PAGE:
Jim has been coding for many years. Slowly he went from novice techie to battered veteran. The soft skin on his chin in now covered by a lush beard. The JVM does no longer hold it’s secrets like it did before. But one thing still bothers him: "Most Web-based frameworks use some kind of annotation-based Dependency Injection. How do they make it work? And could he do it himself?"

The most courageous act is still to think for yourself

If you’re like Jim thinking about this question, you probably know all about using dependency injection. But to be sure, let’s start by a definition:

DI is a design pattern and a technique used to achieve loose coupling between components or classes in an application. It allows objects to be independent of their dependencies by providing them externally.
— ChatGPT

If you are using the Java ecosystem, then Service classes looking like

public class UserService {
    private UserRepository userRepository;

    public UserService(UserRepository userRepository) {
        this.userRepository = userRepository;

    // UserService methods...

are a very common thing[1].

When you consider the stars, our affairs don’t seem to matter

Let’s consider what frameworks should do to make Dependency Injection work:

  • Classes use some kind of annotation to indicate that they are part of the DI system

  • Constructors have an annotation to mark them as injectable[2]

  • The framework somehow scans all marked classes to create class instances

  • The framework should first create the classes without dependencies and be able to create the classes with dependencies from there

Most things in our work are less magical than you think, if you just stop and think about them!

Walk beside me… just be my friend

If you follow above rules, it is not that difficult to create such a simplified DI framework yourself[3]. First, we create a @Bean annotation, so we can mark classes to be picked up by our framework:

public @interface Bean {}

Then we just need to make a scanner to retrieve all marked classes. This scanner should be able to traverse all defined class files in a package and all its subpackages. Writing a function to recursively parse classes from a directory is a bit of a silly job, so let’s use the reflections dependency to do the heavy lifting. This dependency provides a Reflections object, which we can use to grab all objects from a package. By filtering out all classes without the @Bean annotation, we are left with a nice list of all the classes we need.

static List<Class<?>> getSuitableClasses() {
  return new Reflections("com.example", new SubTypesScanner(false))
    .filter(it -> it.isAnnotationPresent(Bean.class))

You here to finish me off, Sweetheart?

Now there is 'only' one the left to do. Loop through all the classes and create an instance for each class. Notice any class which depends on another class cannot be instantiated until all dependent classes have been created. So we use a map to cache the initialized the classes. Once a class is initialized, a dependent class can simply retrieve that instance from the map and use it to initialize itself. After each class has been constructed, the initialization process is completed.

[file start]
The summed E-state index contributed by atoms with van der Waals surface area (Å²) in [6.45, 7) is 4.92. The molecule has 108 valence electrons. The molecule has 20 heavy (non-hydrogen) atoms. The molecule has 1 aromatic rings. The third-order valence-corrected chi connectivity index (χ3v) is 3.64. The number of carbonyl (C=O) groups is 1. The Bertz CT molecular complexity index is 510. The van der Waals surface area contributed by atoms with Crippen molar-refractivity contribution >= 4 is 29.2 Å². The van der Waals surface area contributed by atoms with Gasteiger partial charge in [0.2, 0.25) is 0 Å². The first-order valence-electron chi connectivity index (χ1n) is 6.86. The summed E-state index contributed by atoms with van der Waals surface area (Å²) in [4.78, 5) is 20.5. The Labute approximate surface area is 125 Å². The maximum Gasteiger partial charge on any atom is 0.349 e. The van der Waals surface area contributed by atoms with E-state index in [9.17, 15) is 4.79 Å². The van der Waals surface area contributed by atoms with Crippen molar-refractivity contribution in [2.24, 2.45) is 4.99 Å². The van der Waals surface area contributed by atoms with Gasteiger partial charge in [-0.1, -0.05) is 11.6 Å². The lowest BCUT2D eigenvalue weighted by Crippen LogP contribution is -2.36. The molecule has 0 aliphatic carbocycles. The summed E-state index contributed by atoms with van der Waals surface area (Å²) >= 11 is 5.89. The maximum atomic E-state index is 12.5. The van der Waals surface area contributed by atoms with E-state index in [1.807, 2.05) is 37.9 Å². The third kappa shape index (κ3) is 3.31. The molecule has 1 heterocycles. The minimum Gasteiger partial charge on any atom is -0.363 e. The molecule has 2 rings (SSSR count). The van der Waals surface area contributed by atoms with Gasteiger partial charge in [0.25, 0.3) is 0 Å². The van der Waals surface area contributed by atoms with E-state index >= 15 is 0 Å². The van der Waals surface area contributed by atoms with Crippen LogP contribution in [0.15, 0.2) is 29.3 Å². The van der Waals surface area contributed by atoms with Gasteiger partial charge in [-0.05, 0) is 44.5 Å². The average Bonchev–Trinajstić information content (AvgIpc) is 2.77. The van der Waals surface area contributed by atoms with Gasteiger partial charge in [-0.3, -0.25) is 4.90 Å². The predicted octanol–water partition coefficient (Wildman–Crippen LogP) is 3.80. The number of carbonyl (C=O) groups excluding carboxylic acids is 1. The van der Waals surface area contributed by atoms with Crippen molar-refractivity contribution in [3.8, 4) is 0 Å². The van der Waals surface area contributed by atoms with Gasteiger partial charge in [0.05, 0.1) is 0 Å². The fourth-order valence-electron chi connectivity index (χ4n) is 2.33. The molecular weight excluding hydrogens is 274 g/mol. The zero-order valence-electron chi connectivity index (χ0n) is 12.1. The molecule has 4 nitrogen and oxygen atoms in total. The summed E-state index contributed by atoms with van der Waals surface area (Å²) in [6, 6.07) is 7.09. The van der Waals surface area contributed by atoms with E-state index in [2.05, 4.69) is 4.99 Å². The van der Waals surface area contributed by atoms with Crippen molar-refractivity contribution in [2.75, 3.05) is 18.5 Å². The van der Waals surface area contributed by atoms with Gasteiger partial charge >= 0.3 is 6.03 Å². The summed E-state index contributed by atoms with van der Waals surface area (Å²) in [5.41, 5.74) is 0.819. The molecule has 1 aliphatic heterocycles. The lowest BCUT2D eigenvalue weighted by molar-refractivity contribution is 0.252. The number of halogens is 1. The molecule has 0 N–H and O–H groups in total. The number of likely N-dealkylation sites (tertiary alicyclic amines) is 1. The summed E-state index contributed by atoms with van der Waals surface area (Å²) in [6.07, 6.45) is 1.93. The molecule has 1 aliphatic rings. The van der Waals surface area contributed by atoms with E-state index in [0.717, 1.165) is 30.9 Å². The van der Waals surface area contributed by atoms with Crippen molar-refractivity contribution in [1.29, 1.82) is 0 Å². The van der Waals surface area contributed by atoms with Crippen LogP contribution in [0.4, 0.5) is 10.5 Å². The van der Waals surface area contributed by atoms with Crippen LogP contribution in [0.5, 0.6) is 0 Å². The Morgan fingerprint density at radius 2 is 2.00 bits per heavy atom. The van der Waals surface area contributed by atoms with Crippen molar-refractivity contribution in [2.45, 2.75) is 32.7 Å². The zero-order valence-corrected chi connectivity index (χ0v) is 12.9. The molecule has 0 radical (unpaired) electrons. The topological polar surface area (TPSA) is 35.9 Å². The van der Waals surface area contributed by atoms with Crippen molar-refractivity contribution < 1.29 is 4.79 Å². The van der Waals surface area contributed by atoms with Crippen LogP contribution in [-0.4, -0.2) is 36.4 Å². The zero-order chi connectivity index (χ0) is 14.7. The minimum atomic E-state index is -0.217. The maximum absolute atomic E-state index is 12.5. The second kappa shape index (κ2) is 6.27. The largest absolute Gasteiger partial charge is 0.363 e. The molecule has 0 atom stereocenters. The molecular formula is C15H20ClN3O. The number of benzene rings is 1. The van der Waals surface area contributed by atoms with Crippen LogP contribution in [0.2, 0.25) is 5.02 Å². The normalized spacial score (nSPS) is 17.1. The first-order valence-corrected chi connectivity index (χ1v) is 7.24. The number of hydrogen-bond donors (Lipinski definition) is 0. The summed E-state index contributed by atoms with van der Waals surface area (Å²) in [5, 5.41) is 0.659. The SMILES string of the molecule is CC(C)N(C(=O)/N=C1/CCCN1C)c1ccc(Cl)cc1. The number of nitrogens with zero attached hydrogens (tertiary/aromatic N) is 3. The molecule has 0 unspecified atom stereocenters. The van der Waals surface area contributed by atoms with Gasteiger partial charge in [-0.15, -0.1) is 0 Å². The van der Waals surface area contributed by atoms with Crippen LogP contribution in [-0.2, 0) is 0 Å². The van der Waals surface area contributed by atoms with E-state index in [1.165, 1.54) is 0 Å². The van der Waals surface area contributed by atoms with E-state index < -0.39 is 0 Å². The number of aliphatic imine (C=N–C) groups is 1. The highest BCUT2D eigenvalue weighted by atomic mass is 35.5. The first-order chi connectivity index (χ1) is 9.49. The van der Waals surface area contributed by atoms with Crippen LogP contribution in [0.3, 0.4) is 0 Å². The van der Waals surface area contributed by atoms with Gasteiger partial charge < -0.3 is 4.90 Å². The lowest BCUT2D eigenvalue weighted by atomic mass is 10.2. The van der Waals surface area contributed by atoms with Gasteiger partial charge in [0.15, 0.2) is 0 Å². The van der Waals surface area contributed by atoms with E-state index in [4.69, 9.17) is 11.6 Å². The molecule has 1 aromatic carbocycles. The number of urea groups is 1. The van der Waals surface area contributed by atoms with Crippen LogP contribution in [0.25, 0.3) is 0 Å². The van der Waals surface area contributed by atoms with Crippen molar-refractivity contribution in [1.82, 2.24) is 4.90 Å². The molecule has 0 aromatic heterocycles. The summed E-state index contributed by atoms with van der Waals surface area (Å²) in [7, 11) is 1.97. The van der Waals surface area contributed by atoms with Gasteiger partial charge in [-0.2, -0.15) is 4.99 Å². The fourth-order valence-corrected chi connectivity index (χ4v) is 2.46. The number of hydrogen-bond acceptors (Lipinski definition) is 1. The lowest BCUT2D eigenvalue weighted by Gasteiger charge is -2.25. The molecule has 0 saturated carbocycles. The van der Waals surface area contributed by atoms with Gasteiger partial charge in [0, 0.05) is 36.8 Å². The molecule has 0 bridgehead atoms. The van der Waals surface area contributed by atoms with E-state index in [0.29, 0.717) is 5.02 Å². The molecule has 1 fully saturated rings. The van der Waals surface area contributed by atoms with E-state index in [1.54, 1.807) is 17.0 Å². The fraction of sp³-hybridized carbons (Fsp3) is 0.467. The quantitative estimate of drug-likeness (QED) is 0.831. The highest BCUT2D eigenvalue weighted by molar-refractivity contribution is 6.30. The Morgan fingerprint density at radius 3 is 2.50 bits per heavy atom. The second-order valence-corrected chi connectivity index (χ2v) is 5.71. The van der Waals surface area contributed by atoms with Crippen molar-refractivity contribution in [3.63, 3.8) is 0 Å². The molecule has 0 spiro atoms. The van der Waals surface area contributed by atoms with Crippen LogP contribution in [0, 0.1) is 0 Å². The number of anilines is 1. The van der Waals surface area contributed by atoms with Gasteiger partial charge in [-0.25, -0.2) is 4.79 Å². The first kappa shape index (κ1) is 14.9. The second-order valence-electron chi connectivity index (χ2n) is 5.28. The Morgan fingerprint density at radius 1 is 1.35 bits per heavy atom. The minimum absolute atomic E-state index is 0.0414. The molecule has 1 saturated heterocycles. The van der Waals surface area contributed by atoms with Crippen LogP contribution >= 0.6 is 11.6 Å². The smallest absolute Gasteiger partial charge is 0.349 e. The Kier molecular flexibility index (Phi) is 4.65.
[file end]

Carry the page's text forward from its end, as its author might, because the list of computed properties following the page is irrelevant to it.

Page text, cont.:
static void initializeClasses() {
  var initializedClasses = new HashMap<Class<?>, Object>(); (1)
  var suitableClasses = getSuitableClasses();

  while (initializedClasses.size() != suitableClasses.size()) { (2)
    for (var clazz : suitableClasses.stream().filter(it -> !initializedClasses.containsKey(it)).toList()) { (3)
      var constructor = clazz.getDeclaredConstructors()[0];  (4)
      var dependencies = Arrays.stream(constructor.getParameters()) (5)
          .map(it -> initializedClasses.get(it.getType()))

      if (constructor.getParameterCount() == dependencies.size()) (6)
        initializedClasses.put(clazz, constructor.newInstance(dependencies.toArray())); (7)
    } (8)
1 Create the initialized classes cache
2 Loop until all classes have been initialized
3 Take al uninitialized classes and loop through them
4 Get the constructor of uninitialized class (assuming each class has only one constructor)
5 Pick all initialized dependent classes (can be a list of zero or more)
6 Check whether all initialized dependent classes are equal the desired number of dependencies
7 If so, initialize the class and place it in the initialized classes cache
8 Classes without dependencies are initialized first; classes with dependencies are initialized in the next rounds

And that’s it, your little DI framework is a fact! Jim loves to check out the code and try it out himself. If you feel the same way, click here for a working example!

1. Example is written for the Quarkus Framework, but if you would use other frameworks like Spring, Jakarta EE and Micronaut the code will look very much alike.
2. Frameworks can also choose to skip this step and make all constructors automatically injectable; for example, for the Spring Framework, placing the @Autowired annotation on a constructor is optional.
3. Let’s skip more advanced scenarios like circular dependencies or handling different scopes for dependencies 😅.